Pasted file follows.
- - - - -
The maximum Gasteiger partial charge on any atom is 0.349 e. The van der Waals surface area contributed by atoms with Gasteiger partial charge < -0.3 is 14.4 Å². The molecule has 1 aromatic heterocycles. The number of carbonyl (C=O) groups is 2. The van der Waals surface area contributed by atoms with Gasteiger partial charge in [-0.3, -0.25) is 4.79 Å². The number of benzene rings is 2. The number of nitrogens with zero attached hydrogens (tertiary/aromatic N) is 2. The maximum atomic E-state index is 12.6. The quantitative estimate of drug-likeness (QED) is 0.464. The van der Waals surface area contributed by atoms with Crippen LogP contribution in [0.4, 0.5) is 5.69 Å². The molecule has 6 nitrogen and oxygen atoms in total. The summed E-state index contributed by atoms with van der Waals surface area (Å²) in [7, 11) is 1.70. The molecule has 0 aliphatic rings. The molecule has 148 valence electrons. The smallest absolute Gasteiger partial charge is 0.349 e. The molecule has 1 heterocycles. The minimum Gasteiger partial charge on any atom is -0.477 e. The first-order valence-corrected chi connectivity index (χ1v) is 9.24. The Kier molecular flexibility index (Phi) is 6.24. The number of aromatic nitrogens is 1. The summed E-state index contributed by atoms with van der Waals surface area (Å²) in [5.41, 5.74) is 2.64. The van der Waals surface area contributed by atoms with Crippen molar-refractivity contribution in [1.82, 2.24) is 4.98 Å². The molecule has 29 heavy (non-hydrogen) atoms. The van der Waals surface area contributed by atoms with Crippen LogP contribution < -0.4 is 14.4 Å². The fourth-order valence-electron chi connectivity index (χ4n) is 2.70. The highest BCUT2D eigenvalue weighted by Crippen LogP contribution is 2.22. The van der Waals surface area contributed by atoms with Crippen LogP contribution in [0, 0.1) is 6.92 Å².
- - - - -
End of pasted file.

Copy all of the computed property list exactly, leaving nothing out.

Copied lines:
The maximum Gasteiger partial charge on any atom is 0.349 e. The van der Waals surface area contributed by atoms with Gasteiger partial charge < -0.3 is 14.4 Å². The molecule has 1 aromatic heterocycles. The number of carbonyl (C=O) groups is 2. The van der Waals surface area contributed by atoms with Gasteiger partial charge in [-0.3, -0.25) is 4.79 Å². The number of benzene rings is 2. The number of nitrogens with zero attached hydrogens (tertiary/aromatic N) is 2. The maximum atomic E-state index is 12.6. The quantitative estimate of drug-likeness (QED) is 0.464. The van der Waals surface area contributed by atoms with Crippen LogP contribution in [0.4, 0.5) is 5.69 Å². The molecule has 6 nitrogen and oxygen atoms in total. The summed E-state index contributed by atoms with van der Waals surface area (Å²) in [7, 11) is 1.70. The molecule has 0 aliphatic rings. The molecule has 148 valence electrons. The smallest absolute Gasteiger partial charge is 0.349 e. The molecule has 1 heterocycles. The minimum Gasteiger partial charge on any atom is -0.477 e. The first-order valence-corrected chi connectivity index (χ1v) is 9.24. The Kier molecular flexibility index (Phi) is 6.24. The number of aromatic nitrogens is 1. The summed E-state index contributed by atoms with van der Waals surface area (Å²) in [5.41, 5.74) is 2.64. The van der Waals surface area contributed by atoms with Crippen molar-refractivity contribution in [1.82, 2.24) is 4.98 Å². The molecule has 29 heavy (non-hydrogen) atoms. The van der Waals surface area contributed by atoms with Crippen LogP contribution < -0.4 is 14.4 Å². The fourth-order valence-electron chi connectivity index (χ4n) is 2.70. The highest BCUT2D eigenvalue weighted by Crippen LogP contribution is 2.22. The van der Waals surface area contributed by atoms with Crippen LogP contribution in [0, 0.1) is 6.92 Å².